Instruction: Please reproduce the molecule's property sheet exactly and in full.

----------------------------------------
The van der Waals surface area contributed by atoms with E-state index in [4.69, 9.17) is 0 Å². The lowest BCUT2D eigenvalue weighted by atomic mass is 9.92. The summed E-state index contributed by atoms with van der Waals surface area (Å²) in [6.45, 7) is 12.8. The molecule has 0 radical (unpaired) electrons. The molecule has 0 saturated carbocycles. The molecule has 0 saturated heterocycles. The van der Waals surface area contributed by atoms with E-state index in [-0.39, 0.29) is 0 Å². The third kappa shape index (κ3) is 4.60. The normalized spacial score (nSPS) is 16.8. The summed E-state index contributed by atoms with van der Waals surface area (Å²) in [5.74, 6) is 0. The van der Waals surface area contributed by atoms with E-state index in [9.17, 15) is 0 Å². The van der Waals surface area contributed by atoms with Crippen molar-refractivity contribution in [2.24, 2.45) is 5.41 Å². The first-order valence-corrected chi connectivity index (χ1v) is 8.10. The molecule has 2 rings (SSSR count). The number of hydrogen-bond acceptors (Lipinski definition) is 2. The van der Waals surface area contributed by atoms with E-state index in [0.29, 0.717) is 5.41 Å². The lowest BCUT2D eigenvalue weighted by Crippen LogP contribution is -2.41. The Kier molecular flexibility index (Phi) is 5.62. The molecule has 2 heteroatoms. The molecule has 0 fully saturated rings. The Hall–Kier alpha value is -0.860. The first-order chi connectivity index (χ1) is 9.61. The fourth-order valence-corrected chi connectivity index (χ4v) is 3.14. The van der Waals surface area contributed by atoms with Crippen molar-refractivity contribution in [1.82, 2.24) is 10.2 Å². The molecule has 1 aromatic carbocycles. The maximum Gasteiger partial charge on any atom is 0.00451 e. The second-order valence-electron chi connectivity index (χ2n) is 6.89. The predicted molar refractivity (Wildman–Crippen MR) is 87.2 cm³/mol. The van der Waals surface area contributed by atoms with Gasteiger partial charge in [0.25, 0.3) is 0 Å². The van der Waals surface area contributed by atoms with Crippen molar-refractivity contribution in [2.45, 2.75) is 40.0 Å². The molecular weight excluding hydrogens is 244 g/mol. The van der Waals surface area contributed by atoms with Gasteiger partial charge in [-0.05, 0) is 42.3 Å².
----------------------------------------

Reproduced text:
The van der Waals surface area contributed by atoms with E-state index in [4.69, 9.17) is 0 Å². The lowest BCUT2D eigenvalue weighted by atomic mass is 9.92. The summed E-state index contributed by atoms with van der Waals surface area (Å²) in [6.45, 7) is 12.8. The molecule has 0 radical (unpaired) electrons. The molecule has 0 saturated carbocycles. The molecule has 0 saturated heterocycles. The van der Waals surface area contributed by atoms with E-state index in [-0.39, 0.29) is 0 Å². The third kappa shape index (κ3) is 4.60. The normalized spacial score (nSPS) is 16.8. The summed E-state index contributed by atoms with van der Waals surface area (Å²) in [5.74, 6) is 0. The van der Waals surface area contributed by atoms with E-state index in [9.17, 15) is 0 Å². The van der Waals surface area contributed by atoms with Crippen molar-refractivity contribution in [2.24, 2.45) is 5.41 Å². The first-order valence-corrected chi connectivity index (χ1v) is 8.10. The molecule has 2 rings (SSSR count). The number of hydrogen-bond acceptors (Lipinski definition) is 2. The van der Waals surface area contributed by atoms with E-state index in [0.29, 0.717) is 5.41 Å². The lowest BCUT2D eigenvalue weighted by Crippen LogP contribution is -2.41. The Kier molecular flexibility index (Phi) is 5.62. The molecule has 2 heteroatoms. The molecule has 0 fully saturated rings. The Hall–Kier alpha value is -0.860. The first-order chi connectivity index (χ1) is 9.61. The fourth-order valence-corrected chi connectivity index (χ4v) is 3.14. The van der Waals surface area contributed by atoms with Crippen molar-refractivity contribution in [1.82, 2.24) is 10.2 Å². The molecule has 1 aromatic carbocycles. The maximum Gasteiger partial charge on any atom is 0.00451 e. The second-order valence-electron chi connectivity index (χ2n) is 6.89. The predicted molar refractivity (Wildman–Crippen MR) is 87.2 cm³/mol. The van der Waals surface area contributed by atoms with Gasteiger partial charge in [0.25, 0.3) is 0 Å². The van der Waals surface area contributed by atoms with Crippen molar-refractivity contribution in [2.45, 2.75) is 40.0 Å². The molecular weight excluding hydrogens is 244 g/mol. The van der Waals surface area contributed by atoms with Gasteiger partial charge in [-0.05, 0) is 42.3 Å².